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Transitioning from Training to Hunting

Pre-season training and hunting logic for your gun dog's health.

Transitioning from Training to Hunting

Three tactics to optimize your training efforts heading into the hunting season. (Venee Gardner photo)

Recently, I was thinking back on my younger years, when training days were spent in preparation for something—a big trial or opening day of the hunting season. Back then, training was just that—training. The big event was something altogether different, some sort of test or performance, and I kept the two well separated in my head. With age, however, I have gained a little bit of perspective. When I think about training these days, I see it as a part of a continuous process that is interspersed with hunting and trialing, and I realize that as a younger man, my eagerness often outweighed my better judgment. Often, I think that in my enthusiasm, I may have at times done more harm to my dogs than good.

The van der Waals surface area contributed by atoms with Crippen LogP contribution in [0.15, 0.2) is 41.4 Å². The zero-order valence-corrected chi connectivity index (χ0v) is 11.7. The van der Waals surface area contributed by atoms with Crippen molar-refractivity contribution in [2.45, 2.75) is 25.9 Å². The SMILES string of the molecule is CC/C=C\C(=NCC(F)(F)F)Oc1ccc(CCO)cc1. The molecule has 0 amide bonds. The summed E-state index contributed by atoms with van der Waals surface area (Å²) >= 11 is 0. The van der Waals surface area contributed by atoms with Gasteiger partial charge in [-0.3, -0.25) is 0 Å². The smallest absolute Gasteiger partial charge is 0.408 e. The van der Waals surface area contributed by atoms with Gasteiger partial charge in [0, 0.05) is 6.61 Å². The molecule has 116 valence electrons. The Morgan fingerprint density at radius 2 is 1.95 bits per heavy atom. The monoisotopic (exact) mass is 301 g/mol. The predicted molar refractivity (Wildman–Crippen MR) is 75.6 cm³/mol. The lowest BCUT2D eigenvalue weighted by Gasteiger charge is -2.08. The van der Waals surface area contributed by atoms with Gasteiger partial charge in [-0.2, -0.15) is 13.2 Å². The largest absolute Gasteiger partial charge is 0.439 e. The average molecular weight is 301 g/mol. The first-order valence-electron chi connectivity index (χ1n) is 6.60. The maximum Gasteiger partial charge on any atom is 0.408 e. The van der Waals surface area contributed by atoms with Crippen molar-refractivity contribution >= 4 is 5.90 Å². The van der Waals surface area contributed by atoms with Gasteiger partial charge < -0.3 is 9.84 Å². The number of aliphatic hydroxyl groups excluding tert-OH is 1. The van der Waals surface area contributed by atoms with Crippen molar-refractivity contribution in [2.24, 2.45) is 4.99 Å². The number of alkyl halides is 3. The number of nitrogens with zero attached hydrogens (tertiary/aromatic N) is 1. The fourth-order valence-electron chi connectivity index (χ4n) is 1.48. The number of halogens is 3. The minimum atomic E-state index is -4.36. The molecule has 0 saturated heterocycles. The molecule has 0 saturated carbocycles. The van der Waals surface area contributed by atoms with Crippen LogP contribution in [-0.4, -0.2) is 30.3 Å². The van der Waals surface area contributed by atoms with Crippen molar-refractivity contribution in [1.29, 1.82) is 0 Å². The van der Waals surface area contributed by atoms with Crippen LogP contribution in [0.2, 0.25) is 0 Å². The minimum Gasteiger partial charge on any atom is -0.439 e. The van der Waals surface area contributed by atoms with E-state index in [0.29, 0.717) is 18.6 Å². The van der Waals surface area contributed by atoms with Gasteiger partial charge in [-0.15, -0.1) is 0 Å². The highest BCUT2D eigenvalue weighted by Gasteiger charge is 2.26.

This reflection came about because hunting season is approaching, and with it comes the bigger trial schedule. The owners and handlers that I train with are getting excited and talking about the events that lie ahead. I find myself reminding them that well before the season arrives, we must change our tactics and strategies to ensure that the dogs are prepared for longer, more demanding days, and that training should continue throughout. What I fear is that the composure and thought we bring to training will go out the door when pheasants start flying and there are ribbons on the line.

I try to steer my people gently into a mindset of preparation and prevention, hopefully ensuring that they and their dogs can remain happy, healthy, and fulfilled. In this installment, I hope to discuss pre-season preparation, and a measured approach to the exciting days of autumn. It is sadly far too common that we push our dogs too quickly, and what we demand of them in autumn proves to be something we can’t get back.

Slow & Steady